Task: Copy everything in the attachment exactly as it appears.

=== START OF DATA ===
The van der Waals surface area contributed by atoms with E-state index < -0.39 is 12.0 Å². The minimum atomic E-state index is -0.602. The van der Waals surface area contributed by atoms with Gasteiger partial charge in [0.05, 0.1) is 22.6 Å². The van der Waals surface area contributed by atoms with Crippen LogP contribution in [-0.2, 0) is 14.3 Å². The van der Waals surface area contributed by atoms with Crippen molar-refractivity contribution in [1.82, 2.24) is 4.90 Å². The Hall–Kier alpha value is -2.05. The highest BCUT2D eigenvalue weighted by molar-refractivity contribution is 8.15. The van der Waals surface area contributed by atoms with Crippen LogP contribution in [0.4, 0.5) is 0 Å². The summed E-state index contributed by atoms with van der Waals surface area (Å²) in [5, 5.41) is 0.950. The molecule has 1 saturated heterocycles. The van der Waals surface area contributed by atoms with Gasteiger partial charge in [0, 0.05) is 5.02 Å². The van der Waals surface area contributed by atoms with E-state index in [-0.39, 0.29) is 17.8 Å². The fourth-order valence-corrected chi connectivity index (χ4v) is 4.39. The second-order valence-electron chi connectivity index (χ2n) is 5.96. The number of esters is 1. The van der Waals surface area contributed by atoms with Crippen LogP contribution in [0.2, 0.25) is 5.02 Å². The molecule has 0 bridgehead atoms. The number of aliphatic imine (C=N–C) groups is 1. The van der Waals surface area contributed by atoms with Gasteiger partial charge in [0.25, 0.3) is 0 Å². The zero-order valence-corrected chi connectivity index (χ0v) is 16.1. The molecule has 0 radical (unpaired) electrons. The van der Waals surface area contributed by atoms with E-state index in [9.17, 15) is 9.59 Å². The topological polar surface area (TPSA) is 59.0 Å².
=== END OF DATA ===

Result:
The van der Waals surface area contributed by atoms with E-state index < -0.39 is 12.0 Å². The minimum atomic E-state index is -0.602. The van der Waals surface area contributed by atoms with Gasteiger partial charge in [0.05, 0.1) is 22.6 Å². The van der Waals surface area contributed by atoms with Crippen LogP contribution in [-0.2, 0) is 14.3 Å². The van der Waals surface area contributed by atoms with Crippen molar-refractivity contribution in [1.82, 2.24) is 4.90 Å². The Hall–Kier alpha value is -2.05. The highest BCUT2D eigenvalue weighted by molar-refractivity contribution is 8.15. The van der Waals surface area contributed by atoms with Crippen LogP contribution in [0.4, 0.5) is 0 Å². The summed E-state index contributed by atoms with van der Waals surface area (Å²) in [5, 5.41) is 0.950. The molecule has 1 saturated heterocycles. The van der Waals surface area contributed by atoms with Gasteiger partial charge in [0, 0.05) is 5.02 Å². The van der Waals surface area contributed by atoms with E-state index in [-0.39, 0.29) is 17.8 Å². The fourth-order valence-corrected chi connectivity index (χ4v) is 4.39. The second-order valence-electron chi connectivity index (χ2n) is 5.96. The number of esters is 1. The van der Waals surface area contributed by atoms with Crippen LogP contribution in [0.2, 0.25) is 5.02 Å². The molecule has 0 bridgehead atoms. The number of aliphatic imine (C=N–C) groups is 1. The van der Waals surface area contributed by atoms with Gasteiger partial charge in [0.25, 0.3) is 0 Å². The zero-order valence-corrected chi connectivity index (χ0v) is 16.1. The molecule has 0 radical (unpaired) electrons. The van der Waals surface area contributed by atoms with E-state index in [9.17, 15) is 9.59 Å². The topological polar surface area (TPSA) is 59.0 Å².